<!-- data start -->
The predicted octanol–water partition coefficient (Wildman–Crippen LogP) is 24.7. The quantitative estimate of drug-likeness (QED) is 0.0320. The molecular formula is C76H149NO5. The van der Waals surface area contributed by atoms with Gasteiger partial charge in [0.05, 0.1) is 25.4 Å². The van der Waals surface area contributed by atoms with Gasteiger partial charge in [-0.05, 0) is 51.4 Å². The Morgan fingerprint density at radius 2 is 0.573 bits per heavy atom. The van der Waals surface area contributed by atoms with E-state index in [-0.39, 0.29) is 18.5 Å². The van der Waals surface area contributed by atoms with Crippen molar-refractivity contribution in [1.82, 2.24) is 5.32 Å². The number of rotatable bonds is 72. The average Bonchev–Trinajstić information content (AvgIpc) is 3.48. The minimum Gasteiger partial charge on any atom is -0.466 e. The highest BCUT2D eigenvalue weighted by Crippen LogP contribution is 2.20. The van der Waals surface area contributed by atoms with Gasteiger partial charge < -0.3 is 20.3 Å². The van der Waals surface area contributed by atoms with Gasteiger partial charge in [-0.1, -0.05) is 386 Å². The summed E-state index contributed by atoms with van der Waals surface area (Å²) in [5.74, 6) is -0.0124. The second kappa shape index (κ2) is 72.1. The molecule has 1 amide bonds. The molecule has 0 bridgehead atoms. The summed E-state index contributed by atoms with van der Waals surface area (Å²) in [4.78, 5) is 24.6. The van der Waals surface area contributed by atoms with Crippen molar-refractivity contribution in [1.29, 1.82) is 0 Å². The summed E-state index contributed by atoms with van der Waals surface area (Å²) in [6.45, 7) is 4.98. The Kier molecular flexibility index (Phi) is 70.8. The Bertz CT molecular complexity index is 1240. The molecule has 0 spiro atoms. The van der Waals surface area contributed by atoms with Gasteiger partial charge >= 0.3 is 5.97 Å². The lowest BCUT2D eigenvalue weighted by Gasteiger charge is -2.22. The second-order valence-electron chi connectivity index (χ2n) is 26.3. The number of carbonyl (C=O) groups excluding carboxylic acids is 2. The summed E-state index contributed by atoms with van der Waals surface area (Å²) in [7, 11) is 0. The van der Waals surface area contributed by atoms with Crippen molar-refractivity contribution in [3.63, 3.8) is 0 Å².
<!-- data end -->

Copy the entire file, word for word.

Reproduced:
The predicted octanol–water partition coefficient (Wildman–Crippen LogP) is 24.7. The quantitative estimate of drug-likeness (QED) is 0.0320. The molecular formula is C76H149NO5. The van der Waals surface area contributed by atoms with Gasteiger partial charge in [0.05, 0.1) is 25.4 Å². The van der Waals surface area contributed by atoms with Gasteiger partial charge in [-0.05, 0) is 51.4 Å². The Morgan fingerprint density at radius 2 is 0.573 bits per heavy atom. The van der Waals surface area contributed by atoms with E-state index in [-0.39, 0.29) is 18.5 Å². The van der Waals surface area contributed by atoms with Crippen molar-refractivity contribution in [1.82, 2.24) is 5.32 Å². The number of rotatable bonds is 72. The average Bonchev–Trinajstić information content (AvgIpc) is 3.48. The minimum Gasteiger partial charge on any atom is -0.466 e. The highest BCUT2D eigenvalue weighted by Crippen LogP contribution is 2.20. The van der Waals surface area contributed by atoms with Gasteiger partial charge < -0.3 is 20.3 Å². The van der Waals surface area contributed by atoms with Gasteiger partial charge in [-0.1, -0.05) is 386 Å². The summed E-state index contributed by atoms with van der Waals surface area (Å²) in [5.74, 6) is -0.0124. The second kappa shape index (κ2) is 72.1. The molecule has 1 amide bonds. The molecule has 0 bridgehead atoms. The summed E-state index contributed by atoms with van der Waals surface area (Å²) in [4.78, 5) is 24.6. The van der Waals surface area contributed by atoms with Crippen molar-refractivity contribution in [1.29, 1.82) is 0 Å². The summed E-state index contributed by atoms with van der Waals surface area (Å²) in [6.45, 7) is 4.98. The Kier molecular flexibility index (Phi) is 70.8. The Bertz CT molecular complexity index is 1240. The molecule has 0 spiro atoms. The van der Waals surface area contributed by atoms with Gasteiger partial charge >= 0.3 is 5.97 Å². The lowest BCUT2D eigenvalue weighted by Gasteiger charge is -2.22. The second-order valence-electron chi connectivity index (χ2n) is 26.3. The number of carbonyl (C=O) groups excluding carboxylic acids is 2. The summed E-state index contributed by atoms with van der Waals surface area (Å²) in [7, 11) is 0. The van der Waals surface area contributed by atoms with Crippen molar-refractivity contribution in [3.63, 3.8) is 0 Å².